Theories on the Gaza War

Thoughts in and around geopolitics

2 mins read
[Photo: Majdi Fathi]

Many of our readers have written in to ask why we haven’t had much to say on the war between Hamas and Israel. The reason, lamentably, was that we had nothing to say that wasn’t being said by the mainstream media, and that what we were hearing from other sources was not absolutely reliable. This includes claims that North Korea, of all places, was behind the attack. Now that the dust has settled somewhat, I’d recommend reading Kamran Bokhari’s piece published on Thursday that lays out some of the strategic elements of what Israel must consider. But today, I’d like to attempt to define what is known and unknown.

The first question everyone asked was who was behind the attack. The most common answer is Iran. The problem with this is the sheer number of rockets possessed by Hamas, thought to number some 1,500. It would be extremely difficult to send that many rockets overland into Gaza without being detected.

Because it was so hard to imagine who gave Hamas the missiles, we considered that the munitions might have been delivered by ships through the Mediterranean. The question became who might ship the rockets to the region. We considered Russia, which we hypothesized might have wanted to force the U.S. to send weapons and resources to Israel and thus away from Ukraine. We quickly dismissed this theory, however, because it was all but logistically impossible.

This left us with the theory that Hamas had manufactured them in their tunnels. It’s not impossible that Hamas is skilled enough to do so, but the problems of manufacturing them underground could create defects in the munitions. The key question, then, was still unanswered: Where did a load of rockets come from, and why weren’t they detected?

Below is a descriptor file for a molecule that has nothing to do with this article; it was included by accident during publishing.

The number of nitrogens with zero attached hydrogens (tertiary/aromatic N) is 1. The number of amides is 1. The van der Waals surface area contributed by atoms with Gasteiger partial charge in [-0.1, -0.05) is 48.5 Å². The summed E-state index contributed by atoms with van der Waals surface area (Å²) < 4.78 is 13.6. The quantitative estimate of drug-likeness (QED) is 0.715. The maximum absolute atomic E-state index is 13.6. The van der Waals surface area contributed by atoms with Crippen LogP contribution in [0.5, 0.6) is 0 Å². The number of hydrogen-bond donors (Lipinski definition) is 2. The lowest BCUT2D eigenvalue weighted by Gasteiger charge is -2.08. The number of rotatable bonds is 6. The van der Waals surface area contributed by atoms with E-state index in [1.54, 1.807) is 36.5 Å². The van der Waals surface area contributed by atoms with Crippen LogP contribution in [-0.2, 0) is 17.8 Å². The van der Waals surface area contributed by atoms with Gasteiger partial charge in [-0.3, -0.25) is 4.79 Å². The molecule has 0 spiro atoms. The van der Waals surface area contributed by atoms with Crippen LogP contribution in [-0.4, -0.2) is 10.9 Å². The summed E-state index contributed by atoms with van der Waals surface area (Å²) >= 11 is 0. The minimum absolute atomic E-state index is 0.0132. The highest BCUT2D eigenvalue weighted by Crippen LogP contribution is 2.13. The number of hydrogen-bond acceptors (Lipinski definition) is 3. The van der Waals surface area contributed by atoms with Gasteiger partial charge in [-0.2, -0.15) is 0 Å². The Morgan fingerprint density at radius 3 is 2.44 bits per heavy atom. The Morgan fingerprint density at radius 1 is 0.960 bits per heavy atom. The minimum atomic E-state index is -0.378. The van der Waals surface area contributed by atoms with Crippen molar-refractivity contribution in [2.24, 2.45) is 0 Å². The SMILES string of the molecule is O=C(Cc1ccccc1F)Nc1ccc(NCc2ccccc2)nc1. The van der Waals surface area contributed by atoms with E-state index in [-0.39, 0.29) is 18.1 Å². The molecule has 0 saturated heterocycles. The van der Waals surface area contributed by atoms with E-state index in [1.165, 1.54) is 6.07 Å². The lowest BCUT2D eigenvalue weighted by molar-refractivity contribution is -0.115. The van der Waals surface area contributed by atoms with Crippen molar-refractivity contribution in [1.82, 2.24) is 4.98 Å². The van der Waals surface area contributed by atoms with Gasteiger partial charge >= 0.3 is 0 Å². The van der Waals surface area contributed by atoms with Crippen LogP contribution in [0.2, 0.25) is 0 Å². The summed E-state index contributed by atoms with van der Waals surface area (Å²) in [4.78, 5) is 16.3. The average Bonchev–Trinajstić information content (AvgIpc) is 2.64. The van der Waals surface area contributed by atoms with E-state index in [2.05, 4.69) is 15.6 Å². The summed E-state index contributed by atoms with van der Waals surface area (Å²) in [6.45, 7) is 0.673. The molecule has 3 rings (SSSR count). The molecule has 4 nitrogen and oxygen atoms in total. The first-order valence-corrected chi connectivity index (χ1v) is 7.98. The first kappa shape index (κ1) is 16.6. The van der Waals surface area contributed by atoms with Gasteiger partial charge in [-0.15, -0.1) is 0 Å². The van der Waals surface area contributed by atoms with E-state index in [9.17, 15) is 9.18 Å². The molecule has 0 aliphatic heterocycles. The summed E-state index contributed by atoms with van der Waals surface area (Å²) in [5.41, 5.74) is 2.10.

Which brings us to the question of the intelligence failure. Neither the Israelis nor the Americans detected the missiles or the construction of various apparatuses needed for defensive warfare in the likely event Israel would retaliate. There is a precedent for such failure in Israel. In the 1973 war, military intelligence failed to detect or understand the large-scale movement of Egyptian and Syrian troops. They simply didn’t believe that an attack was possible. Of course, I don’t know the frequency or extent of coverage of U.S. intelligence on Israel, or of Israel’s own intel, but if we take 1973 as a cautionary tale, then complacency might be the answer. In other words, Israeli intelligence noticed what was happening but dismissed it as improbable or inconsequential. Or the intelligence had been misinterpreted altogether.

The next question was: Why did Hamas choose to attack now rather than, say, six months from now? One answer might be logistics. Hamas had everything in place and wanted to move before the plan was detected. Perhaps the agreement slowly coming together between Israel and Saudi Arabia compelled someone with regional interests – someone who couldn’t attack the Saudis – to encourage Hamas to attack in the hopes of scuttling the deal. It’s a theory with too many unknowns to count.

It’s clear that the Oct.7 attack was designed to draw Israeli forces into the direction of Gaza, which would open the door for an attack to the rear. It was a sound strategy that ultimately failed. At this point, Israel is undertaking a ground operation in Gaza. Its infantry is excellent, but Hamas has been preparing for this war for a long time. Rockets are still being fired, and Israel has not managed to shut them down with counterfire or air force. Hamas must be running out. All the while, there is an American aircraft carrier and another warship nearby, but they have apparently not been fired on.

I admit that in reading this analysis, you will see that we have raised guesswork to a high art. But there is a point here. Hamas’ capabilities, assisted or not, are such that the group can execute an attack bigger and more complex than previously thought. Extracting even a minimal understanding of what happened is difficult. We would assume that U.S. and Israeli intelligence has a far better understanding. The key now is to understand whether Hamas has a follow-up plan.

George Friedman

George Friedman is an internationally recognized geopolitical forecaster and strategist on international affairs and the founder and chairman of Geopolitical Futures.

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